EDITORIAL: Qualicum Beach council follies

What this council says about attracting families to the town is undermined by what it actually does

Qualicum Beach town council has taken a proposal that called for 60 housing units near a school and sliced it into something it feels better about, 12 units.

If councillors believe they were elected to keep development at bay, they are doing a good job.

However, councillors shouldn’t try to play both sides of the fence. If they want to limit development and give every person with a building/business/real estate idea a hard time, go right ahead. It seems some of the councillors believe they were elected to do just that.

Those same councillors cannot then talk about how they want to make Qualicum Beach more friendly for families. They cannot talk about how they want to see more affordable housing. At least they shouldn’t talk about those things with a straight face.

This most recent example centred around a parcel of land on Laburnum. Its development coincides with provisions of the much-talked-about official community plan and the used-as-a-ruse-by-some urban containment boundary.

It’s near a school, a reasonably new Qualicum Beach Elementary. That checks the family-friendly boxes.

The plan to build 60, or even 30 units on this parcel of land would most likely (how could it not?) produce homes that will cost less than the big-lot 12-unit proposal that council allowed to go to first reading after seriously grinding the landowners into submission.

Sixty or 30 units would have checked both the family-friendly and the affordable housing boxes, at least in a relative fashion.

No, this council apparently wants big houses on big lots. There seems to be no appetite for clustering relatively affordable homes near a school.

If council’s objection to this development was centred around the protection of wetlands in the area, that almost might make sense. A strong stance environmentally is at least a consistent message with principle. But that doesn’t seem to be the case for the majority of council regarding this proposal.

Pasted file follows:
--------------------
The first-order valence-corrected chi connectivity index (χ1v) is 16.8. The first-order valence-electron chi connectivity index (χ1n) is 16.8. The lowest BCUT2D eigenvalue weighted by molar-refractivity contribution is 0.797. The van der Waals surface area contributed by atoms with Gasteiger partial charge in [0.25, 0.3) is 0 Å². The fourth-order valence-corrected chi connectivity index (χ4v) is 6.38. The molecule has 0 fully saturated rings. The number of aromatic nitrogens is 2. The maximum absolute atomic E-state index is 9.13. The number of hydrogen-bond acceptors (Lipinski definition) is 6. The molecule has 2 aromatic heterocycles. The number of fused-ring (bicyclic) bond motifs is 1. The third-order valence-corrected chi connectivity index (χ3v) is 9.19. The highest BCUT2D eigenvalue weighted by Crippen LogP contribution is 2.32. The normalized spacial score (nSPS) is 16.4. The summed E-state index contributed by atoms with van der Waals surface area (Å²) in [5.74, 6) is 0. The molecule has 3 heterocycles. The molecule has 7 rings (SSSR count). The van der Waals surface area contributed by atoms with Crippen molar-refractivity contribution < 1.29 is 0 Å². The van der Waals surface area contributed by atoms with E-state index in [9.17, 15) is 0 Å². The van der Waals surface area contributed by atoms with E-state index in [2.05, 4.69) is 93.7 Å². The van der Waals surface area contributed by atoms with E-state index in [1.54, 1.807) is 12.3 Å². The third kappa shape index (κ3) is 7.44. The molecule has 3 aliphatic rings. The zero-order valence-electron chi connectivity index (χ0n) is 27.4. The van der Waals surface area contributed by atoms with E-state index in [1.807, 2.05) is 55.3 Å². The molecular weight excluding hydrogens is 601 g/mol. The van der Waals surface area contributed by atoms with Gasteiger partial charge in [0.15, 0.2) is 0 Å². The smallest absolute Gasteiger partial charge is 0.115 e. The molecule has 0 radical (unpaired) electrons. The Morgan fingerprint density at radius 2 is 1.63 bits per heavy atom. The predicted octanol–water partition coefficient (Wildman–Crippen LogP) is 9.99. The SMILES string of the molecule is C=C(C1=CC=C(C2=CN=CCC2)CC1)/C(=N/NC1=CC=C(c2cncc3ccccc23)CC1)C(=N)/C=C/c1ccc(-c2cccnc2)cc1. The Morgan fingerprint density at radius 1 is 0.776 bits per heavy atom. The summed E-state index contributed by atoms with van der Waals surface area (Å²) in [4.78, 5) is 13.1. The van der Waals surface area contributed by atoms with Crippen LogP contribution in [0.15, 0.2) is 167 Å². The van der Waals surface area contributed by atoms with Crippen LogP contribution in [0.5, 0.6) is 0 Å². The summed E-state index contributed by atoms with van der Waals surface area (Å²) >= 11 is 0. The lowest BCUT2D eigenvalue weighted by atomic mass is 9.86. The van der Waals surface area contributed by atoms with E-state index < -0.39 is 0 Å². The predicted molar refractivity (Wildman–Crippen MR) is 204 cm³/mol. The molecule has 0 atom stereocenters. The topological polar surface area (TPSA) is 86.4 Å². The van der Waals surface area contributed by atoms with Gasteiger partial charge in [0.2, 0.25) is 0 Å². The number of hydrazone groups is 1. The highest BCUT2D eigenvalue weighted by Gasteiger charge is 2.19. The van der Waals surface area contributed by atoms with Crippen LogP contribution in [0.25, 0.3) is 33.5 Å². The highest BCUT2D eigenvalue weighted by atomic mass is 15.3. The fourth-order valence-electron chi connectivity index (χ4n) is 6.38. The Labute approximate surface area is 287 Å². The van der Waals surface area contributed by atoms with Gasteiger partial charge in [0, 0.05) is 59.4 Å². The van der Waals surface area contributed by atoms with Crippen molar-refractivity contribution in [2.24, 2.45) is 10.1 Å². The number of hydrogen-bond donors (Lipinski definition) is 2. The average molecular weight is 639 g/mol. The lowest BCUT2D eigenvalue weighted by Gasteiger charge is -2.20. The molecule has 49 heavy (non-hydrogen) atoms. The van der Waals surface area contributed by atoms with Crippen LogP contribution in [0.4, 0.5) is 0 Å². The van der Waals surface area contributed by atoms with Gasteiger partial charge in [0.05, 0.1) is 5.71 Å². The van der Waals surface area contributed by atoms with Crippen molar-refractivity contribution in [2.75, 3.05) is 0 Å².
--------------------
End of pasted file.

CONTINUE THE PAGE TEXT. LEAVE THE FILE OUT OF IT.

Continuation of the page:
We cannot imagine a developer, whether it be single or multiple units, trying to do any kind of business with this town at this stage. The messages coming out of council chambers are conflicting at best. The voters are always correct, but we can’t imagine voters bargained for this type of erratic behaviour.

— Editorial by John Harding

Just Posted

Wine, beer and foodies unite to celebrate 11th annual Parksville Uncorked

Four-day festival takes place from Feb. 21 to 24

SD69 students hope to send artwork to space

The winning patches will accompany an experiment designed by five students from Ballenas

Review: Show about the show delights at Qualicum Beach premiere

A combination of hilarity and tender moments for Second Chances musical

Concern over vaping grows in Parksville Qualicum Beach schools

Health officer says parents have ample reason to be concerned

VIDEO: The Art of Surfboard Making

Hand-made, handpainted surfboard by Parksville couple

James says B.C. budget puts priorities on NDP’s poverty, environment plans

She said she expected the government’s poverty reduction and climate change strategies to be priorities in the budget

PHOTOS: Day 1 of the 2019 Canada Winter Games in Red Deer

Games kicked off in Red Deer this week

Ammonia leak shuts down curling club in Nelson

It’s not yet clear when the leak was detected

Pavelski’s 31st goal helps Sharks top Canucks 3-2

Vancouver one point out of second NHL wild-card spot

Eight cases of measles confirmed in Vancouver outbreak

Coastal Health official say the cases stem from the French-language Ecole Jules Verne Secondary

Ontario police field complaints over Amber Alert for missing girl, 11, found dead

Some said the Amber Alert issued late Thursday for Riya Rajkumar disrupted their sleep

Former B.C. premier Gordon Campbell accused of sexual touching

Accuser went to police, interviewed by Britian’s Daily Telegraph

B.C. couple attacked with acid, slashed with knife in Vietnam

Warning, graphic images: Man has burns on 80 per cent of his body, slashed with knife

Most Read